In past banking crises, the rule for lenders of last resort, like the Federal Reserve, has always been to follow 19th-century businessman Walter Bagehot's principles:
- Lend freely
- At penalty rates
- Against solid collateral.
In this crisis, Fed Chairman Ben "Helicopter" Bernanke seems to be doing the opposite, which may result in:
- Making the banking crisis worse
- Encouraging the recession he claims to want to avoid
- Destroying the world's confidence in the U.S. dollar
- Bringing on the next wave of stagflation.
To understand why Bernanke's panicked rate cuts are making things worse, remember the first law of economics: The Law of Supply and Demand. Everything has a market-clearing price. Force a price to be too high, and demand will slip, creating a surplus. Force a price to be too low, and demand will exceed supply, creating a shortage.
By aggressively cutting rates, Bernanke is lowering the price of money. That's supposed to stimulate demand and help the economy pull out of its nosedive. The problem is, that works in theory but not as it applies to our current crisis.
The fly in the ointment
Fed rate cuts (and promised future rate cuts) won't stave off this correction because the economy was never suffering from a lack of demand for borrowed money. On the contrary -- the problem is that the banks got spooked by rising defaults in mortgages and cut off the supply of cash. The evidence of that is how much mortgage rates have risen, even as Fed rates have plummeted.
The banks have been acting quite rationally for companies faced with the potential of significant losses. Although the Fed has been lowering rates, banks have been tightening standards and reducing their willingness to loan money.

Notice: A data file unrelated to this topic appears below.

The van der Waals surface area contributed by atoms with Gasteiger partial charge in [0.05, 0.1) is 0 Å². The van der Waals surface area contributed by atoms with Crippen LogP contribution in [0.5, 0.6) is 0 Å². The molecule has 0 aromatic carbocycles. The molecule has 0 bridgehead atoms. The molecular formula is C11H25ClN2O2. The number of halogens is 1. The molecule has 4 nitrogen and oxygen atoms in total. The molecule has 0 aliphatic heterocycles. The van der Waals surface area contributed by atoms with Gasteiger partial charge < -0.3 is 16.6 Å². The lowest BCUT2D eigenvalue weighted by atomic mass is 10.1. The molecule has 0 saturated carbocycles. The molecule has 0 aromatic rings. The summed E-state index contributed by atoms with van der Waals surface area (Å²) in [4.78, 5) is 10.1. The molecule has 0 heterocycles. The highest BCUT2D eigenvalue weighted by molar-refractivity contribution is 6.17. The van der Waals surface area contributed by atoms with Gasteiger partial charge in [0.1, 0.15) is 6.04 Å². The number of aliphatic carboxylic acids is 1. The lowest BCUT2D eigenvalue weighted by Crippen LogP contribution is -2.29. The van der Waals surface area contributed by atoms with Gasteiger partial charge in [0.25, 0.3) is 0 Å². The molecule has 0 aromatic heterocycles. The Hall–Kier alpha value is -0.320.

When the supply of a thing decreases, the price for it should go up. Bernanke seems to think that the solution for the credit supply shock is in cutting the price. As a result, the rate cuts won't spur the economic growth many hope for. They will further weaken the U.S. dollar and bring on stagflation.
The merits of higher rates
After the excesses of the mortgage bubble, it became obvious that banks had to tighten their standards to stay solvent. But when banks stop loaning even to other banks, you have to wonder whether standards have become too tight. Citigroup had to sell a major equity stake in itself to stay afloat, largely because it couldn't borrow money from other banks.
Lower rates, however, do not encourage banks to lend to one another. A higher Federal Funds rate, on the other hand, would have increased the reward for more solvent banks to help Citigroup, so that it might not have needed that infusion of "desperation cash."
But back to stagflation
Tight credit standards also reduce competition elsewhere by making it more difficult for companies with fewer financial resources than AAA-debt-rated General Electric
At the same time, lowering interest rates makes the dollar itself less attractive a currency to hold. The reduced value of the dollar makes imported goods pricier. It's why oil is again surging, and oil producers such as Exxon Mobil
Unfortunately, our economy thrives on imports, and high prices will lead to inflation. Put together slower growth with high inflation and we can say, Welcome back, stagflation!
Make the most of it
The old saying, "You can't fight the Fed," is still very true. As long as the Fed is determined to cut rates, the least we can do for ourselves is own the companies that will benefit:
Recent Benefit from Weak Currency
7.4 percentage points of its 10.1 percentage point
$340 million in revenue gains
8 percentage points boost in revenue
At Motley Fool Inside Value, we understand that investments are only as good as the economic environment in which they're made. That's why our investment selections take into account more than the companies we choose. It's the only way to stay on top of -- and to profit from -- the very missteps that serve up the value-priced opportunities we seek.
Interested in learning more about the companies that will thrive in this environment? Click to join Inside Value free for 30 days. There is no obligation to subscribe.
At the time of publication, Fool contributor and Inside Value team member Chuck Saletta owned shares of General Electric. Coca-Cola and 3M are Inside Value selections. The Fool's disclosure policy did fairly well trying to take on the Fed, until the Fed turned on the printing presses and tried to inflate its way out of the ring.